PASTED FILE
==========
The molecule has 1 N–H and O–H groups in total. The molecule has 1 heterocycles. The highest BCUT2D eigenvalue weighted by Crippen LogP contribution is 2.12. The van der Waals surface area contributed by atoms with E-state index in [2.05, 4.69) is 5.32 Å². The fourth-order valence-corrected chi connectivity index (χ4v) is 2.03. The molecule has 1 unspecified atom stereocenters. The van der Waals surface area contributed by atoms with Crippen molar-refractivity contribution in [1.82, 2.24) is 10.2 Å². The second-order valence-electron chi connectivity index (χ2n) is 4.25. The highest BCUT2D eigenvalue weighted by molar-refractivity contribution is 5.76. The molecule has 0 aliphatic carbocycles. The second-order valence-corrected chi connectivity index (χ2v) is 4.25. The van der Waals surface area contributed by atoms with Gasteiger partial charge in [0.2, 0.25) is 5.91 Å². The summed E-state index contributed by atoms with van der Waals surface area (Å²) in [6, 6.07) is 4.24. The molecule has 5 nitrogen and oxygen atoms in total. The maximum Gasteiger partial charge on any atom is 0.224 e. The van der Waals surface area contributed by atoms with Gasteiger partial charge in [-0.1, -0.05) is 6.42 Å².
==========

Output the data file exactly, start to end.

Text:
The molecule has 1 N–H and O–H groups in total. The molecule has 1 heterocycles. The highest BCUT2D eigenvalue weighted by Crippen LogP contribution is 2.12. The van der Waals surface area contributed by atoms with E-state index in [2.05, 4.69) is 5.32 Å². The fourth-order valence-corrected chi connectivity index (χ4v) is 2.03. The molecule has 1 unspecified atom stereocenters. The van der Waals surface area contributed by atoms with Crippen molar-refractivity contribution in [1.82, 2.24) is 10.2 Å². The second-order valence-electron chi connectivity index (χ2n) is 4.25. The highest BCUT2D eigenvalue weighted by molar-refractivity contribution is 5.76. The molecule has 0 aliphatic carbocycles. The second-order valence-corrected chi connectivity index (χ2v) is 4.25. The van der Waals surface area contributed by atoms with Gasteiger partial charge in [0.2, 0.25) is 5.91 Å². The summed E-state index contributed by atoms with van der Waals surface area (Å²) in [6, 6.07) is 4.24. The molecule has 5 nitrogen and oxygen atoms in total. The maximum Gasteiger partial charge on any atom is 0.224 e. The van der Waals surface area contributed by atoms with Gasteiger partial charge in [-0.1, -0.05) is 6.42 Å².